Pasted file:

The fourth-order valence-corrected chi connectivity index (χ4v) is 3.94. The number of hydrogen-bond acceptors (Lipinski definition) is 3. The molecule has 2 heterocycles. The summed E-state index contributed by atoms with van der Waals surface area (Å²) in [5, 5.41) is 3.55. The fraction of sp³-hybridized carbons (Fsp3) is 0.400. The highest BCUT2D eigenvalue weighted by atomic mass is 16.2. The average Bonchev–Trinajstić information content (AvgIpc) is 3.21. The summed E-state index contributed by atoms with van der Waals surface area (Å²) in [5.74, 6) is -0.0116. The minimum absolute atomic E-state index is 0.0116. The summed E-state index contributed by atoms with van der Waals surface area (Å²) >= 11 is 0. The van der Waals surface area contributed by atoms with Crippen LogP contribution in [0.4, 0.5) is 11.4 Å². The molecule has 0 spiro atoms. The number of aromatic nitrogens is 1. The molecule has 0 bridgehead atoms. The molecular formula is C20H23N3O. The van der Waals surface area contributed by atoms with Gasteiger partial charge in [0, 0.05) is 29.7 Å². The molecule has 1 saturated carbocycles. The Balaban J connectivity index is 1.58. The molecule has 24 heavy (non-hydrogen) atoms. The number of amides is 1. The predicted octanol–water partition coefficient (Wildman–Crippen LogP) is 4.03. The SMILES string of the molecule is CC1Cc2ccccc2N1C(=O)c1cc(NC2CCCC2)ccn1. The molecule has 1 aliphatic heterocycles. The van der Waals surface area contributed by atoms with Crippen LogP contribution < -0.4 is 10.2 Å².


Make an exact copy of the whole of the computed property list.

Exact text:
The fourth-order valence-corrected chi connectivity index (χ4v) is 3.94. The number of hydrogen-bond acceptors (Lipinski definition) is 3. The molecule has 2 heterocycles. The summed E-state index contributed by atoms with van der Waals surface area (Å²) in [5, 5.41) is 3.55. The fraction of sp³-hybridized carbons (Fsp3) is 0.400. The highest BCUT2D eigenvalue weighted by atomic mass is 16.2. The average Bonchev–Trinajstić information content (AvgIpc) is 3.21. The summed E-state index contributed by atoms with van der Waals surface area (Å²) in [5.74, 6) is -0.0116. The minimum absolute atomic E-state index is 0.0116. The summed E-state index contributed by atoms with van der Waals surface area (Å²) >= 11 is 0. The van der Waals surface area contributed by atoms with Crippen LogP contribution in [0.4, 0.5) is 11.4 Å². The molecule has 0 spiro atoms. The number of aromatic nitrogens is 1. The molecule has 0 bridgehead atoms. The molecular formula is C20H23N3O. The van der Waals surface area contributed by atoms with Gasteiger partial charge in [0, 0.05) is 29.7 Å². The molecule has 1 saturated carbocycles. The Balaban J connectivity index is 1.58. The molecule has 24 heavy (non-hydrogen) atoms. The number of amides is 1. The predicted octanol–water partition coefficient (Wildman–Crippen LogP) is 4.03. The SMILES string of the molecule is CC1Cc2ccccc2N1C(=O)c1cc(NC2CCCC2)ccn1. The molecule has 1 aliphatic heterocycles. The van der Waals surface area contributed by atoms with Crippen LogP contribution < -0.4 is 10.2 Å².